Ethics

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Ethics is a word often misused by people. We talk of following an ‘ethical’ course of action, or shopping ‘ethically’. Strictly speaking, and if we’re going to be anal about it (which we should be, at least at the beginning of each section), then this makes little sense. Ethics means the same as ‘moral philosophy’, or, the study of how to live our lives morally. The OED definition is…

 

ethics

plural noun 1 the moral principles governing or influencing conduct. 2 the branch of knowledge concerned with moral principles. — DERIVATIVES ethicist noun.

 
In other words, ethics does not mean the same as morals, it is the study of morals. And with that out of the way, we can move on. Ethics is one of those ‘special’ areas of knowledge that aren’t found in the Diploma hexagon – it’s an extra topic, if you like, that we only seriously consider in TOK. This is both positive and negative: because no one does a study of it elsewhere, everyone feels like they’re an expert in it. But at the same time, it is true that everyone has experience in trying to figure out how to live life ‘correctly’ and ‘right’ (if such words can be used).
 
Questions that we are going to address include the relativism of ethics (are there any objective ethical rules, or does every moral judgement depend on the circumstances?), why the study of ethics is important, and whether we should consider the action or the result in coming to an ethical judgement.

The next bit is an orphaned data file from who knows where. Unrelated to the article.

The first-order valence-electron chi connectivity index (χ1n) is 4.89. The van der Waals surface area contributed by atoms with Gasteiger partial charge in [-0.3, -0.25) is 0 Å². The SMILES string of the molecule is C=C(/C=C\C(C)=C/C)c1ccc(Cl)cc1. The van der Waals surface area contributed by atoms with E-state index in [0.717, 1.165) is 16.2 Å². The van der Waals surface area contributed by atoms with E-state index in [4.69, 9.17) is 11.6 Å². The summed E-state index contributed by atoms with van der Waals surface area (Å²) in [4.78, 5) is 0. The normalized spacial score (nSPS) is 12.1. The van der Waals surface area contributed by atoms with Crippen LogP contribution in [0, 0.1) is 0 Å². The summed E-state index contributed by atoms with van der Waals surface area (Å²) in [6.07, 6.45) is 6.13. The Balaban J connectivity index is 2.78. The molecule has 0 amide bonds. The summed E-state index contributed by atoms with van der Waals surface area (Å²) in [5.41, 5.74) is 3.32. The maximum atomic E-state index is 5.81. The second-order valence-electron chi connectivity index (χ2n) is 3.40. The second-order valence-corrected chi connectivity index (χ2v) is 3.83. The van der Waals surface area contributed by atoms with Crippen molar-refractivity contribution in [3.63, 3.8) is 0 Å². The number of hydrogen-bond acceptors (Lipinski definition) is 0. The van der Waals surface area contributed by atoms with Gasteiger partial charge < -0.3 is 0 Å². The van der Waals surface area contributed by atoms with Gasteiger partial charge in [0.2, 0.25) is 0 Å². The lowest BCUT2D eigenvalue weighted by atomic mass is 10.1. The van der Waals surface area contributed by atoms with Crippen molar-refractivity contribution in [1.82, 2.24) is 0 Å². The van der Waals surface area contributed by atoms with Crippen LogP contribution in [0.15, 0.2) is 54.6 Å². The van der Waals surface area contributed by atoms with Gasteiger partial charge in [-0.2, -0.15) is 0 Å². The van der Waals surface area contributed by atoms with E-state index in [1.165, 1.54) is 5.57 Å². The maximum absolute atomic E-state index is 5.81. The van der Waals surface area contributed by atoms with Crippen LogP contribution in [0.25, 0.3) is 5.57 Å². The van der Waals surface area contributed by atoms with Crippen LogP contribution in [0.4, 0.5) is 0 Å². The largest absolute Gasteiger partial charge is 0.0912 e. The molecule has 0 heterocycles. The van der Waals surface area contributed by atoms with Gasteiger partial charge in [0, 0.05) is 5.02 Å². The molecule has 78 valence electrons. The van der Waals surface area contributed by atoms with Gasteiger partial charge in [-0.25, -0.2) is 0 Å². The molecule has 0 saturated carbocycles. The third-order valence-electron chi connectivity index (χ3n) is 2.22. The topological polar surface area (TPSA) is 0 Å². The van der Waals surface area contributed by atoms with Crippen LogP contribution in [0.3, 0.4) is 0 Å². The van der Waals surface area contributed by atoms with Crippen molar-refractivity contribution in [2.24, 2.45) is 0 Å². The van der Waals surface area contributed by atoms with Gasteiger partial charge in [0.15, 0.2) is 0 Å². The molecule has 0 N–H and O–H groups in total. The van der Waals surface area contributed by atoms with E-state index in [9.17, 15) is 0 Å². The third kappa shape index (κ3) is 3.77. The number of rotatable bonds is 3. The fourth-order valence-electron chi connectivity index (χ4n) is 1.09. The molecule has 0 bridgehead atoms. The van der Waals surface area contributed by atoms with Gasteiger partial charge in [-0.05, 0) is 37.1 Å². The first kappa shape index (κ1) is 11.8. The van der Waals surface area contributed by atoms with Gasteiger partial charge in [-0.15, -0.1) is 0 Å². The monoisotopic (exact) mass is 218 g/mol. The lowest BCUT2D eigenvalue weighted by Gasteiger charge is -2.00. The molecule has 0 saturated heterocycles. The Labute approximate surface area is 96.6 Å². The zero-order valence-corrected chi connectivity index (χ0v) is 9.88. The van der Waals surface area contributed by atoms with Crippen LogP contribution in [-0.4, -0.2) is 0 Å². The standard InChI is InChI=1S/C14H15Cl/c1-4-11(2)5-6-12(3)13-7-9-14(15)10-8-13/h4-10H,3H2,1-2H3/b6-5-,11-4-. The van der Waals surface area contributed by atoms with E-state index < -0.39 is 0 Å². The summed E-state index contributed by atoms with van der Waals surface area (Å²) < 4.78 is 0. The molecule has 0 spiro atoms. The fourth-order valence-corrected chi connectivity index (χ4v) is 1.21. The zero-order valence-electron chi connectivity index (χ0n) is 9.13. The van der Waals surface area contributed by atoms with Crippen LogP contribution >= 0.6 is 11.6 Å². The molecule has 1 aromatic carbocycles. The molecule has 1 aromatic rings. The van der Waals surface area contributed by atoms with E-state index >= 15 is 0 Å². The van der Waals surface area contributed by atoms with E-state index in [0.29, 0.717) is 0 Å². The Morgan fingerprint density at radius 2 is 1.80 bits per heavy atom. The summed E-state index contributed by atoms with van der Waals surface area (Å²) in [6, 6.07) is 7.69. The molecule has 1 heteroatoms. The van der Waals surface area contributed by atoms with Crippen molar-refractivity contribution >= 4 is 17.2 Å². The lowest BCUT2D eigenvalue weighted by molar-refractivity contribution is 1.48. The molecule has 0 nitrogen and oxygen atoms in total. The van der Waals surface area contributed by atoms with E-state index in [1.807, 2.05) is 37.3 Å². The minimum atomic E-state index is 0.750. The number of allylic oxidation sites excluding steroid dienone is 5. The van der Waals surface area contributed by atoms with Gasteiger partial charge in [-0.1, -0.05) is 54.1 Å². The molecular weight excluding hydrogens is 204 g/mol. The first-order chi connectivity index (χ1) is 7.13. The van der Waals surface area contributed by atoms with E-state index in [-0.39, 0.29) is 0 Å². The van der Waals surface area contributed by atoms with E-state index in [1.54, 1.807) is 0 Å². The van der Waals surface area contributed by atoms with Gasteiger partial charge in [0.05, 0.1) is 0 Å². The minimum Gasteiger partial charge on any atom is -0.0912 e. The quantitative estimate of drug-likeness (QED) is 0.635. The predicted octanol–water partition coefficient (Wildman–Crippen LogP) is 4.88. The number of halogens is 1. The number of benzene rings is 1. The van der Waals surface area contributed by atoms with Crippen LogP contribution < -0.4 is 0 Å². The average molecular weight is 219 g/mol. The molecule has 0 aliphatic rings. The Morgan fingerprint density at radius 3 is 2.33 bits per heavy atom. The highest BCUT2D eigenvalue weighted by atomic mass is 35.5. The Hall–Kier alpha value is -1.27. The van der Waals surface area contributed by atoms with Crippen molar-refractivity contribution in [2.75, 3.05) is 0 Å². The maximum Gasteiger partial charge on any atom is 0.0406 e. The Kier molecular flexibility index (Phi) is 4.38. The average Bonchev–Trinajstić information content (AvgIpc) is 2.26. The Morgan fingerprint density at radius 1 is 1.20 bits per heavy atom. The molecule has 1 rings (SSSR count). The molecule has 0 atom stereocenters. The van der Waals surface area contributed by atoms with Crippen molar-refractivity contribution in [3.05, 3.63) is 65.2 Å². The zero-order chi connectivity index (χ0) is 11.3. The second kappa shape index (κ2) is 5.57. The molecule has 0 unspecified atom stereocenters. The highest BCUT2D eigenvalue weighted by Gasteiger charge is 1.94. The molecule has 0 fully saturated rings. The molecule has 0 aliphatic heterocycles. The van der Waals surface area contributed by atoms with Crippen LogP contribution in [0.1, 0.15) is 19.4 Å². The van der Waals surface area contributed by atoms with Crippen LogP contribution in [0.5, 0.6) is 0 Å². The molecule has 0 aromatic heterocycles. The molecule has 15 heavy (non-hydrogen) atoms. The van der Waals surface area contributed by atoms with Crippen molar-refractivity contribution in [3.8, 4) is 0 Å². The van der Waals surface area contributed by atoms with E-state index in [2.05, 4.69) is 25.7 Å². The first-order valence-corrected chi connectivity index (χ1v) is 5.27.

An introductory video to ethics

 

 
The academyofideas team provides a 10 minute introduction to ethics, looking at the nature of ethics, moral relativism and moral realism, the ‘Is-Ought’ problem, and difference between consequentialist and deontological ethics. Look for links to other areas of knowledge, such as the human sciences and mathematics. KEY QUOTE (from Richard Taylor):

The question “what is good?” is certainly the most important question you can ask… For it comes to this: each of us has one life to live, and that life can be, as it commonly is, wasted in the pursuit of specious goals, things that turn out worthless the moment they are possessed, or it can be made a deliberate and thoughtful art.

 

Cite this page as: Dunn, Michael. Ethics (10th May 2013). theoryofknowledge.net. http://www.theoryofknowledge.net/areas-of-knowledge/ethics/ Last accessed: 23rd February 2017

 

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